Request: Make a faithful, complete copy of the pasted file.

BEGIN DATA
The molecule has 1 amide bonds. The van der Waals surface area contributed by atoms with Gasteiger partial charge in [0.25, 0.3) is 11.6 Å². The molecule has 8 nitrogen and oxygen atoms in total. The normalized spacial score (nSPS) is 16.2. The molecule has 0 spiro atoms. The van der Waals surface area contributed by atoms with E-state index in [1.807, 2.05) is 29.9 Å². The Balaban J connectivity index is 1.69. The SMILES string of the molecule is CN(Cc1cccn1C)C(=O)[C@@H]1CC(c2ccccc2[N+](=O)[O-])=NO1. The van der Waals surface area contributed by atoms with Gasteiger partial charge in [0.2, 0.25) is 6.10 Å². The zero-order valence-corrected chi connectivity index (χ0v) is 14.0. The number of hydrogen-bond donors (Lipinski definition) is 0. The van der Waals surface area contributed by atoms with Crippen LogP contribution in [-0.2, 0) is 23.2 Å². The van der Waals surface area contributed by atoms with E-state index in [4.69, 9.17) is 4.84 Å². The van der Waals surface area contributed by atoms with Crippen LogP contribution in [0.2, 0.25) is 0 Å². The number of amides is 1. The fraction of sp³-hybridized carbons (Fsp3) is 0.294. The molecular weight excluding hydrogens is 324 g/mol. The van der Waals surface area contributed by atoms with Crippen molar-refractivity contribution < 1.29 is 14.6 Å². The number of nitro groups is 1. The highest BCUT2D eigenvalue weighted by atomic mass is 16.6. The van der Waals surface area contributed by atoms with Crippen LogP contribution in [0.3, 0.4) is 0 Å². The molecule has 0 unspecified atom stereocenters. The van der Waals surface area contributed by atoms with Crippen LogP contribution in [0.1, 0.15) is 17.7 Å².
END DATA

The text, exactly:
The molecule has 1 amide bonds. The van der Waals surface area contributed by atoms with Gasteiger partial charge in [0.25, 0.3) is 11.6 Å². The molecule has 8 nitrogen and oxygen atoms in total. The normalized spacial score (nSPS) is 16.2. The molecule has 0 spiro atoms. The van der Waals surface area contributed by atoms with E-state index in [1.807, 2.05) is 29.9 Å². The Balaban J connectivity index is 1.69. The SMILES string of the molecule is CN(Cc1cccn1C)C(=O)[C@@H]1CC(c2ccccc2[N+](=O)[O-])=NO1. The van der Waals surface area contributed by atoms with Gasteiger partial charge in [0.2, 0.25) is 6.10 Å². The zero-order valence-corrected chi connectivity index (χ0v) is 14.0. The number of hydrogen-bond donors (Lipinski definition) is 0. The van der Waals surface area contributed by atoms with Crippen LogP contribution in [-0.2, 0) is 23.2 Å². The van der Waals surface area contributed by atoms with E-state index in [4.69, 9.17) is 4.84 Å². The van der Waals surface area contributed by atoms with Crippen LogP contribution in [0.2, 0.25) is 0 Å². The number of amides is 1. The fraction of sp³-hybridized carbons (Fsp3) is 0.294. The molecular weight excluding hydrogens is 324 g/mol. The van der Waals surface area contributed by atoms with Crippen molar-refractivity contribution < 1.29 is 14.6 Å². The number of nitro groups is 1. The highest BCUT2D eigenvalue weighted by atomic mass is 16.6. The van der Waals surface area contributed by atoms with Crippen LogP contribution in [0.3, 0.4) is 0 Å². The molecule has 0 unspecified atom stereocenters. The van der Waals surface area contributed by atoms with Crippen LogP contribution in [0.1, 0.15) is 17.7 Å².